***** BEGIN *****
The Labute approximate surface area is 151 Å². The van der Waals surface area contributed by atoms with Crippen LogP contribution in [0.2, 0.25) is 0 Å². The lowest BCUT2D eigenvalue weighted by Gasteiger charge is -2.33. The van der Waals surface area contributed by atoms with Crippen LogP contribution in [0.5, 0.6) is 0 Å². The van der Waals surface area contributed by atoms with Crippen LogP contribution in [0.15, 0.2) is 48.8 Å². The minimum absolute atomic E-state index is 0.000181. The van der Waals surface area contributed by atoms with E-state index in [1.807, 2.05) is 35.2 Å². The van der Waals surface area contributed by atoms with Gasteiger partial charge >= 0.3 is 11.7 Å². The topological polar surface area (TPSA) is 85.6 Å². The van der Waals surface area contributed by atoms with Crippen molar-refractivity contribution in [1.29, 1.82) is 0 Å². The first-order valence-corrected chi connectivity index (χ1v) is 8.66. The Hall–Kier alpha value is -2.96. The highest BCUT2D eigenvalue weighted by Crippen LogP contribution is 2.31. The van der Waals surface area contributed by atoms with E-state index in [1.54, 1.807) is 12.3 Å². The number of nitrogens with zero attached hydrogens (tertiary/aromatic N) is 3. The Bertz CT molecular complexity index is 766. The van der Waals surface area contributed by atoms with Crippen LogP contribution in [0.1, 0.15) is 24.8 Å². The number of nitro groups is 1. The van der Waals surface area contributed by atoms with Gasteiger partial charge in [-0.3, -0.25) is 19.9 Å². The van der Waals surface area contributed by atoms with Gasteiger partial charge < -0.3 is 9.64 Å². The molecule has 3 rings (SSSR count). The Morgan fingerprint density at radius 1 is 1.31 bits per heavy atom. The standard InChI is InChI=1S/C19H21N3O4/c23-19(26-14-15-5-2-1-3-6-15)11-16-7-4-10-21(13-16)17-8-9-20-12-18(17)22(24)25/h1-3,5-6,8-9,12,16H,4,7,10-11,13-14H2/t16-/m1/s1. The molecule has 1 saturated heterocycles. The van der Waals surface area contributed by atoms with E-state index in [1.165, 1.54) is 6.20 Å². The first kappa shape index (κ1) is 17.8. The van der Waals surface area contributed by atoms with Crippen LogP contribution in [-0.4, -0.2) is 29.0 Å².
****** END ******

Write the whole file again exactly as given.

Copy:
The Labute approximate surface area is 151 Å². The van der Waals surface area contributed by atoms with Crippen LogP contribution in [0.2, 0.25) is 0 Å². The lowest BCUT2D eigenvalue weighted by Gasteiger charge is -2.33. The van der Waals surface area contributed by atoms with Crippen LogP contribution in [0.5, 0.6) is 0 Å². The van der Waals surface area contributed by atoms with Crippen LogP contribution in [0.15, 0.2) is 48.8 Å². The minimum absolute atomic E-state index is 0.000181. The van der Waals surface area contributed by atoms with E-state index in [1.807, 2.05) is 35.2 Å². The van der Waals surface area contributed by atoms with Gasteiger partial charge >= 0.3 is 11.7 Å². The topological polar surface area (TPSA) is 85.6 Å². The van der Waals surface area contributed by atoms with Crippen molar-refractivity contribution in [1.29, 1.82) is 0 Å². The first-order valence-corrected chi connectivity index (χ1v) is 8.66. The Hall–Kier alpha value is -2.96. The highest BCUT2D eigenvalue weighted by Crippen LogP contribution is 2.31. The van der Waals surface area contributed by atoms with E-state index in [1.54, 1.807) is 12.3 Å². The number of nitrogens with zero attached hydrogens (tertiary/aromatic N) is 3. The Bertz CT molecular complexity index is 766. The van der Waals surface area contributed by atoms with Crippen LogP contribution in [0.1, 0.15) is 24.8 Å². The number of nitro groups is 1. The van der Waals surface area contributed by atoms with Gasteiger partial charge in [-0.3, -0.25) is 19.9 Å². The van der Waals surface area contributed by atoms with Gasteiger partial charge < -0.3 is 9.64 Å². The molecule has 3 rings (SSSR count). The Morgan fingerprint density at radius 1 is 1.31 bits per heavy atom. The standard InChI is InChI=1S/C19H21N3O4/c23-19(26-14-15-5-2-1-3-6-15)11-16-7-4-10-21(13-16)17-8-9-20-12-18(17)22(24)25/h1-3,5-6,8-9,12,16H,4,7,10-11,13-14H2/t16-/m1/s1. The molecule has 1 saturated heterocycles. The van der Waals surface area contributed by atoms with E-state index in [1.165, 1.54) is 6.20 Å². The first kappa shape index (κ1) is 17.8. The van der Waals surface area contributed by atoms with Crippen LogP contribution in [-0.4, -0.2) is 29.0 Å².